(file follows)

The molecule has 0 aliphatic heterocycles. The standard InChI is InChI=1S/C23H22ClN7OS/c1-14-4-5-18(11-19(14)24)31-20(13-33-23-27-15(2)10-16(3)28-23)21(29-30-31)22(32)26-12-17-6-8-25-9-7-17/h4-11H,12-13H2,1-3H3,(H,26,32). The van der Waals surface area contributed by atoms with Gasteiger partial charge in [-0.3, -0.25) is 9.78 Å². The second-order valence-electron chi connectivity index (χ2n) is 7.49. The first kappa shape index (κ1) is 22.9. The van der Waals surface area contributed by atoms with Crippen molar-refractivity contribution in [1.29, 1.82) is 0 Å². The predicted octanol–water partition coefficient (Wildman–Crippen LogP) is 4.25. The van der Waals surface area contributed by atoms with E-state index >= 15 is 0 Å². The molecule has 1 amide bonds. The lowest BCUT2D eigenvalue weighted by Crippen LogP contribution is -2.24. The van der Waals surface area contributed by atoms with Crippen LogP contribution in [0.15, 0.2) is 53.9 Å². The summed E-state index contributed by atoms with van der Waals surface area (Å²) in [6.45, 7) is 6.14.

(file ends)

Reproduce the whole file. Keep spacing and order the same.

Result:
The molecule has 0 aliphatic heterocycles. The standard InChI is InChI=1S/C23H22ClN7OS/c1-14-4-5-18(11-19(14)24)31-20(13-33-23-27-15(2)10-16(3)28-23)21(29-30-31)22(32)26-12-17-6-8-25-9-7-17/h4-11H,12-13H2,1-3H3,(H,26,32). The van der Waals surface area contributed by atoms with Gasteiger partial charge in [-0.3, -0.25) is 9.78 Å². The second-order valence-electron chi connectivity index (χ2n) is 7.49. The first kappa shape index (κ1) is 22.9. The van der Waals surface area contributed by atoms with Crippen molar-refractivity contribution in [1.29, 1.82) is 0 Å². The predicted octanol–water partition coefficient (Wildman–Crippen LogP) is 4.25. The van der Waals surface area contributed by atoms with E-state index >= 15 is 0 Å². The molecule has 1 amide bonds. The lowest BCUT2D eigenvalue weighted by Crippen LogP contribution is -2.24. The van der Waals surface area contributed by atoms with Crippen LogP contribution in [0.15, 0.2) is 53.9 Å². The summed E-state index contributed by atoms with van der Waals surface area (Å²) in [6.45, 7) is 6.14.